Banks from Zimbabwe, Pakistan and India as well as all the local 4 commercial banks, submitted their bids to partner the Government in setting up the SME bank.

The KPMG auditing firm, Shikongo Law Chambers, Shangelao Capital and a Kenyan banker, Kimathi Mutua, founder and chairperson of K-Rep Bank in Kenya, who chaired the process, carried out the vetting process of the bids.

The panel also included banking experts from Malaysia and Thailand.

After presentations to the adjudicators, they identified Metbank of Zimbabwe as the bank to partner the Government.

The Cabinet Committee on Economics then subjected Metbank to scrutiny and it made two presentations to the committee before it received the nod.

In addition, the Bank of Namibia also performed its due diligence before approving Metbank as the technical partner.

They agreed to allocate shareholding of the bank at 65 percent for Government and 35 percent for the technical partner (Metbank)

The Namibia Financial Trust (NFT) holds the Government’s 65 percent.

The NFT, which in some media reports had been described as “dubious” purchased the building in which the SME Bank is housed.

“I am not sure what is dubious about the trust. It was properly registered, and it is the go-between between the Government and the bank. There is nothing dubious about it!” Schlettwein said when commenting on the media reports.

Asked why the bank first purchased a building and registered it in the name of NFT, instead of in the SME Bank, Schlettwein said it was a board decision, but that they were busy transferring it into the name of the bank.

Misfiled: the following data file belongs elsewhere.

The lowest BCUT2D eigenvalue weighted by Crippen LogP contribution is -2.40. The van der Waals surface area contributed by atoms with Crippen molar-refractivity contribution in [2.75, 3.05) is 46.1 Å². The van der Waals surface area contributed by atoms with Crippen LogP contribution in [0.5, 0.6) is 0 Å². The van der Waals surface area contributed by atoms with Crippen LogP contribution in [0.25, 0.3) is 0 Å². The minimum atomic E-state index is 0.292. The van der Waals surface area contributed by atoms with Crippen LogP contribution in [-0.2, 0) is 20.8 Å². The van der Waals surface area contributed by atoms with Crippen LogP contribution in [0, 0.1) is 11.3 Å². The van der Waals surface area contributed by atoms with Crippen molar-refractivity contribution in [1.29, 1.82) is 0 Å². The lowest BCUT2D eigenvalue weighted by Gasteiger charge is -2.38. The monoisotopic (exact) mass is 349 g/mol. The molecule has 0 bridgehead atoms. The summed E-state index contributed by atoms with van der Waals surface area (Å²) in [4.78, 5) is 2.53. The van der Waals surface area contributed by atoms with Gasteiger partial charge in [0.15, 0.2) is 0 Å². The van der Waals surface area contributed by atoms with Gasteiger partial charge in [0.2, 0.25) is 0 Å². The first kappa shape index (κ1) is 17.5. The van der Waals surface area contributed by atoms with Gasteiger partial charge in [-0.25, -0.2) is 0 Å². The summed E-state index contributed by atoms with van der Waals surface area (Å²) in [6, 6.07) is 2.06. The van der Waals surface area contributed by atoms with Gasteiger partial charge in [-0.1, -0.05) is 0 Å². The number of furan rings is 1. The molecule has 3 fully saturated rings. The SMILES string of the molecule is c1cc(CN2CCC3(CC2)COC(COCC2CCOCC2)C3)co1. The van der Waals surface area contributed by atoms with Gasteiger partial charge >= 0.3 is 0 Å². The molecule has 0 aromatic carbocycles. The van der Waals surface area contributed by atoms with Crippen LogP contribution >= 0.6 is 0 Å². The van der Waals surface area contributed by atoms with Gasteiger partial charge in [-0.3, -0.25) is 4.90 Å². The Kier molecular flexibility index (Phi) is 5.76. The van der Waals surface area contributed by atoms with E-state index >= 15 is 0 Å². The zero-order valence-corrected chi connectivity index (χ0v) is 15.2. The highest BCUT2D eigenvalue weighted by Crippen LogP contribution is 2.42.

He also said that there was nothing untoward for the bank to purchase premises from which to operate.

“The bank was motivated to buy the building because of the expensive capital and IT outlay a bank requires and also to demonstrate that it was here to stay,” the banks CEO Mumvuma reacted.

Credibility of directors

About the credibility of some of the board members, Schlettwein said, “the Bank of Namibia is the institution which has the authority to make sure that the shareholders and the directors are fit and proper persons to run a bank”.

He said he had complete faith in the competence of the Bank of Namibia for having given a clean bill of health to all directors of the SME Bank.

“I can do nothing else but to trust the regulator that has been given the official mandate to make sure that financial institutions are run by fit and proper persons.”

Transitional board

Schlettwein also spoke about the initial board that they established before the bank received the operating licence.

He said that board, which current Permanent Secretary of Health Andrew Ndishishi, chaired was a transitional board.

“That board’s responsibility was to prepare for the opening of the bank so that when the licence was issued and capital provided the bank would get up and running.

“When the board was granted the licence that board had done its job and a new board took over after the two shareholders agreed on the new board members,” he explained.